May 25, TORONTO – According to a new poll conducted by CARP and the Ontario Medical Association (OMA), only 9 per cent of CARP members believe that their children, or children they know, will have better access to health care in the future. Nearly half (46%) of respondents believe that access will be worse in the future.
“When so few of our members believe that health care access will be better for their children in the future then we have to take a serious look at the system,” said Laura Tamblyn Watts, National Director of Policy, Law and Research. “That’s why a significant new investment in health care must be a top priority, to ensure that the system works for everyone.”
On Friday, May 25th, CARP, the OMA and its partners hosted the Election 2018 Health Care Debate at Zoomer Hall (70 Jefferson Ave, Toronto) to give voters a chance to listen to, and ask questions of, local candidates on issues of concern.
How Do Health Care Issues Rank?
The two health care issues rated as most important were: wait times for procedures (51%) such as hip and knee replacements and cataracts surgery; and emergency and hospital overcrowding (46%).
“Canadians are proud of our health care system and we aren’t going to allow it to be underfunded,” said Dr. Nadia Alam, President of the OMA. “We have people waiting a year for orthopedic and cataract surgeries, and four and a half years to see a neurologist. We should all expect better from our government.”
The OMA has long been an advocate for shorter wait times, most recently through its Not a Second Longer campaign aimed at improving care. “Now is the time to speak up,” added Alam. “During an election, everyone has to listen.”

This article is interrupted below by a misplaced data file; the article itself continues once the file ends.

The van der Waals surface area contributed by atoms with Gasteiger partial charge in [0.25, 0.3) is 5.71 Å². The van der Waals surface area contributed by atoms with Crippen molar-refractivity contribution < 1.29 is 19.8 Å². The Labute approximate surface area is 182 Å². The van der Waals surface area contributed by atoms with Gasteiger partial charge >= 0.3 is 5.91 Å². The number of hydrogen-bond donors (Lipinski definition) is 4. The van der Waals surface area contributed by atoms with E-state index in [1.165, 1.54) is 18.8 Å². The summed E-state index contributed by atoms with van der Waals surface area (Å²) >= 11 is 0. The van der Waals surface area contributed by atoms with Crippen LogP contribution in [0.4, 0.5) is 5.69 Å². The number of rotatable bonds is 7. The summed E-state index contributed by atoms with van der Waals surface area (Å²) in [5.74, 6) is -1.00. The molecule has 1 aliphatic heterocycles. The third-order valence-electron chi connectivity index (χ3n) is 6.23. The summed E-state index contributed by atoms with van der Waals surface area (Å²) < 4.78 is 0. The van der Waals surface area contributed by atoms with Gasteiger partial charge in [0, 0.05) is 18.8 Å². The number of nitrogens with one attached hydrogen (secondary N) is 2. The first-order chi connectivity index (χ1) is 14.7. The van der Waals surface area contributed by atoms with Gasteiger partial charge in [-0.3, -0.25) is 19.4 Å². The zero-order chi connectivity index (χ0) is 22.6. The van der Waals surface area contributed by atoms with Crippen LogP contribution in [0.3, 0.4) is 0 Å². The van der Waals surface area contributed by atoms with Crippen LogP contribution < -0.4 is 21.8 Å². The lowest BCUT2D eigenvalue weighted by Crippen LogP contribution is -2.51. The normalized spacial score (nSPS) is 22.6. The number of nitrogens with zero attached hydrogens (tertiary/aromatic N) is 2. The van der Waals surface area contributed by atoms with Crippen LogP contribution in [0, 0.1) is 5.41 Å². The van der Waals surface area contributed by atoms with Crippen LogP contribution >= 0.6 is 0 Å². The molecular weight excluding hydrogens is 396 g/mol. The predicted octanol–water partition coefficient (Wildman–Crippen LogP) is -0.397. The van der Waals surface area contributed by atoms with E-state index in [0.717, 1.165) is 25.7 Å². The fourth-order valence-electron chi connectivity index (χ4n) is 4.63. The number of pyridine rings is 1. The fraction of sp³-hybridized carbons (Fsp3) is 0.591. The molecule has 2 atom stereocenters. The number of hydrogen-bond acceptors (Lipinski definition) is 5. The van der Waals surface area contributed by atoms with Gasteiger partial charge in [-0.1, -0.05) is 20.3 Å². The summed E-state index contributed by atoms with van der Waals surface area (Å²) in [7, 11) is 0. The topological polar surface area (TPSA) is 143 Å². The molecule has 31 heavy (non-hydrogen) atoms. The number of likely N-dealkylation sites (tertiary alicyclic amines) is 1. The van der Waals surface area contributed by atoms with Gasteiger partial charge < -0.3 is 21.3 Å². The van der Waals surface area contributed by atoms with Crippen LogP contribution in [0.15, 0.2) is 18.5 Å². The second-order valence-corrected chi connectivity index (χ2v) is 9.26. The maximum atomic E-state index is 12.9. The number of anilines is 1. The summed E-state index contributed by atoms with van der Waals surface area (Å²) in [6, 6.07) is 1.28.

How Concerned Are Canadians?
Canadians are tolerant when it comes to overall health care
Although that the survey revealed future access to health care is worrisome, almost half of Canadians (47%) ranked the overall quality of health care services in Ontario as 3 out of 5; and another 39% rated it 4 or 5. (1 being poor, 5 being excellent).
“These results aren’t surprising because Canadians are extremely tolerant when it comes to health care. There is an expectation of fairness but not necessary a gold standard of care so their rating can be less harsh than we might expect,” said Tamblyn Watts.
CARP’s vision is to ensure that Canadians receive the gold standard of health care they deserve across the lifecourse.
When asked what they consider to be the most important issue in the upcoming provincial election, almost half of respondents (47%) rated health care number one, followed by the economy (32%), and financial security (11%). While 93 per cent of respondents say they will vote in the provincial election, 30 per cent of those are still undecided as to which party they will choose, making health care the most important big issue.
This survey was conducted via email from April 20th to 27th, 2018 in Ontario; 3,885 CARP members responded. Members are generally aged 50 and over.
Here are the full survey results for download.
CARP is a non-profit, non-partisan association representing more than 300,000 older Canadians across Canada. We advocates for better health care, financial security and freedom from ageism. We’re supported by our membership, and valued corporate partners who offer members discounts and benefits. Visit: www.carp.ca.
As the representative of Ontario’s physicians, we advocate for the well-being of our members and the health of Ontarians, and provide leadership for an accessible, sustainable, high quality health-care system. Ontario’s physicians are committed to having the healthiest patients and the best healthcare system. Visit: www.oma.org.
To request interviews, please contact:
Cal MacLellan, OMA